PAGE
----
The official results for the UK and England Wild Bird Indicators have been released by Government today. Here, Fiona Burns, Principal Conservation Scientist, gives a breakdown on the results and what this means for conservation.

The new Wild Bird Indicators for the UK were published by Defra yesterday, and can be found online here. Similar metrics have also been released for England, and can be found here. Today’s update brings the measures up to 2022, with data in many cases starting from 1970 – measuring more than 50 years of change. These statistics are produced each year using data on bird numbers collected by thousands of skilled volunteer surveyors.

Trends for more than one hundred common and widespread breeding birds (any species with more than 500 breeding pairs in the UK) are calculated. Species are then grouped to give measures of change across all species and within major habitats: farmland, woodland, water & wetland, seabirds, and wintering waterbirds.

Recent decline in the woodland bird indicator

The woodland bird indicator has fallen by 37% since 1970, and by 15% in just the last five years, suggesting an accelerating decline. Within each indicator there is a lot of variation in individual species’ trends, with some species increasing and others declining. However, in the last five years only three species in the woodland indicator have increased, Blackcap, Nightingale and Nuthatch, compared to 23 that have declined.

Willow Tit are showing continued long-term declines (c) Mark Eaton

Some species are showing continued long-term declines, such as Willow Tit and Wood Warbler.  Whereas others, such as Chaffinch, have seen a recent reversal in fortune, in this case their recent decline is possibly related to disease.

The Woodland Bird Indicator. Source: British Trust for Ornithology (BTO), Royal Society for the Protection of Birds (RSPB), and the Joint Nature Conservation Committee (JNCC).

Continued focus on farmland birds needed

The best known of the wild bird indicators is the Farmland bird indicator, with this suite of species showing on average the largest declines in abundance, with populations in 2022 on average 60% lower than those in 1970.  Although the steepest rate of decline in the indicator was in the 1980s, it continues to this day, with a decline of 8% in the indicator in the last five years.

The Farmland Bird Indicator. Source: British Trust for Ornithology (BTO), Royal Society for the Protection of Birds (RSPB), and the Joint Nature Conservation Committee (JNCC).

This is not a situation without hope however, with good evidence that well designed and targeted Higher Tier agri-environment schemes can allow farmers to support species’ recovery alongside productive farming. Nevertheless, the best evidence suggests that in order to halt and start to reverse declines in the farmland bird indicator these schemes would need to be implemented on a much wider scale (Sharps and Hawkes, 2023,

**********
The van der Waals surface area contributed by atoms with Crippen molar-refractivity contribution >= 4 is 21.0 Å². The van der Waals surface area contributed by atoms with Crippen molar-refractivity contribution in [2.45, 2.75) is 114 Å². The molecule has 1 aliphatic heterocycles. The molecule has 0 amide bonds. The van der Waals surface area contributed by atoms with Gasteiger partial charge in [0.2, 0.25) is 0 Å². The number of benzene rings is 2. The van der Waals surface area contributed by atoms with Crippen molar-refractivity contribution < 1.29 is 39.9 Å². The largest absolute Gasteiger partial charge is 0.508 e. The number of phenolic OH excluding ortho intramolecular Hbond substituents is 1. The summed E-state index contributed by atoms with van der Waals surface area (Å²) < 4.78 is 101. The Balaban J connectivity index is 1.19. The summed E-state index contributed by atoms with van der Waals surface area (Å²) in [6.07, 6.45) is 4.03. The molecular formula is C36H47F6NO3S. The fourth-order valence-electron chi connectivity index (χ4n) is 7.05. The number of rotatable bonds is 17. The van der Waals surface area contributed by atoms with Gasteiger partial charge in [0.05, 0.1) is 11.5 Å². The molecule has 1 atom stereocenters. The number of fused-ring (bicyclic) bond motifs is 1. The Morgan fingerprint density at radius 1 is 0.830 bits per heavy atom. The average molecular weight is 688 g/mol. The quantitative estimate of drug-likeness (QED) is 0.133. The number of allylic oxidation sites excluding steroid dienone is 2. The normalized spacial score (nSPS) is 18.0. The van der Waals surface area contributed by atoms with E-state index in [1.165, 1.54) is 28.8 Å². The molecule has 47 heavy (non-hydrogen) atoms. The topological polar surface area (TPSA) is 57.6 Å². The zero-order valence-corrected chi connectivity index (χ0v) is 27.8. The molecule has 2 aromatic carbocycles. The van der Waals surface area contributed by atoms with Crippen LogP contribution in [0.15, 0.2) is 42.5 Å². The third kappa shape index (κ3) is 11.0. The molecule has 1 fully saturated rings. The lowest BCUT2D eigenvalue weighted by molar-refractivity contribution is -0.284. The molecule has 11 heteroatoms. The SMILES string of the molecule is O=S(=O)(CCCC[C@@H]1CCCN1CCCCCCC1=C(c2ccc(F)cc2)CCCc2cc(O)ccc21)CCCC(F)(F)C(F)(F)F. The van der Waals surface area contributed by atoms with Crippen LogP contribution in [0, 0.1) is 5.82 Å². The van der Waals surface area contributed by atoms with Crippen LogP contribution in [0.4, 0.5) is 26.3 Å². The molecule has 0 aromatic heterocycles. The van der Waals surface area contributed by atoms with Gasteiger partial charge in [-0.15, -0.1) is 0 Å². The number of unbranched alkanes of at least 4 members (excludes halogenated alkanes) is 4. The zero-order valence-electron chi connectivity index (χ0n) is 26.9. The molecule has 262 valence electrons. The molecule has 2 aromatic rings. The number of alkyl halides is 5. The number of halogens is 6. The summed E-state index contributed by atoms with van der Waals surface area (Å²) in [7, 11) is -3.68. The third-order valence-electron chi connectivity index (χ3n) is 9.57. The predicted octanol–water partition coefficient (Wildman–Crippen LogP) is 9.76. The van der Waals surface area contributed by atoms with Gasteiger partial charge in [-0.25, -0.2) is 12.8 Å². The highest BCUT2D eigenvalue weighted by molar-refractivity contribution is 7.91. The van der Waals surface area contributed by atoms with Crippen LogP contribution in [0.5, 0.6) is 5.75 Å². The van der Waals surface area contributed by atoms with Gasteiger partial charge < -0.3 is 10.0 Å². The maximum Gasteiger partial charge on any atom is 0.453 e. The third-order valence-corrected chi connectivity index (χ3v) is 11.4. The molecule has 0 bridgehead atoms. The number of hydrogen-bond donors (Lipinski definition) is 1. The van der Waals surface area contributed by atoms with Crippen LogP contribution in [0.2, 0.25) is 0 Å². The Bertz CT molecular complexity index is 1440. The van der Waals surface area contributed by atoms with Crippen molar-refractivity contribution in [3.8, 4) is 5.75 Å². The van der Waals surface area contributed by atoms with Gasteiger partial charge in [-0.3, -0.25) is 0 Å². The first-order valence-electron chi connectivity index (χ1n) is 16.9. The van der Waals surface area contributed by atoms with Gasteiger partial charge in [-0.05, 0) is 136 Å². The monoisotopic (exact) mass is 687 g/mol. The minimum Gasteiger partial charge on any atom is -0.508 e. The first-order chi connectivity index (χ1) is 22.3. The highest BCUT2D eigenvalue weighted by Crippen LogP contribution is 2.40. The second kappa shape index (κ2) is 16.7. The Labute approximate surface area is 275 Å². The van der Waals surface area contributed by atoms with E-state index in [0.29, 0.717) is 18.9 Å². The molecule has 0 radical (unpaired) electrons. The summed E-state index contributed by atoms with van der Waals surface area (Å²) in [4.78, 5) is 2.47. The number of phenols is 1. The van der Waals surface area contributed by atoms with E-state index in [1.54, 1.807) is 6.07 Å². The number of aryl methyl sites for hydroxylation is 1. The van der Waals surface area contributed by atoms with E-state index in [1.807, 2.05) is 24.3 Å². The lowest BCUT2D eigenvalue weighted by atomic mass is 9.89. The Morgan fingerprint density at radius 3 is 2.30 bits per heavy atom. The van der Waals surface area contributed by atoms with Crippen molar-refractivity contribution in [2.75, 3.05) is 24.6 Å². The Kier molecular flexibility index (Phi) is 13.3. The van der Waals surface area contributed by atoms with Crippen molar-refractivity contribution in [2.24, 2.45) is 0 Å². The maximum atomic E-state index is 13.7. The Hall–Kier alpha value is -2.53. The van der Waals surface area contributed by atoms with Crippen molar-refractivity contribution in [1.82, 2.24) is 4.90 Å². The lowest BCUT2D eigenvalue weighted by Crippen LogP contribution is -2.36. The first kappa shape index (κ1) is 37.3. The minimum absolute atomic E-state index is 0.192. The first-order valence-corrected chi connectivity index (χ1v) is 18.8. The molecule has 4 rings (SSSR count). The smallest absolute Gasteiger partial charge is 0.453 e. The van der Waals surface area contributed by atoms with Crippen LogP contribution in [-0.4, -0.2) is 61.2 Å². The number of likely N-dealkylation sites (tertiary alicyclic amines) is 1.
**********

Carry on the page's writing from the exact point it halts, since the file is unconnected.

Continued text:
Corn Bunting have declined by over 80% since 1970, but populations have increased in the last five years. Image credit. Andy Hay (

Reasons for hope

It is important to remember that although many of the habitat indicators, as well as the all-species indicator, show long-term and continuing declines, that does not indicate that conservation is not having an impact. Although difficult to quantify, it is very likely that the declines would be much deeper without the collective efforts of all individuals involved in conservation action.

We should also remember that there are a lot of species that are too rare to be included Wild Bird Indicators (those with fewer than 500 pairs) where conservation action has been supporting species’ recovery, such as Bittern, White-tailed Eagle and Stone Curlew (Rare Breeding Birds Panel (RBBP), 2023). Some species that were previously monitored by the RBBP have been so successful that they are now too numerous to be covered the scheme, such as Red Kite.

Broader measures of biodiversity

The full set of UK and England Biodiversity Indicators, of which the Wild Bird Indicators are a part, will be updated in a week’s time (the most recent UK set can be found here). These cover a wide range of topics from the extent and condition of protected areas, the extent of agri-environment schemes and the status of priority species.

Continue reading

 Would you like to be kept up to date with our latest science news? Email with the heading 'enewsletter' to be added to our quarterly enewsletter.

Want our blogs emailed to you automatically? Click the cog in the top right of this page and select 'turn blog notifications on' (if you have an RSPB blog account) or 'subscribe by email'.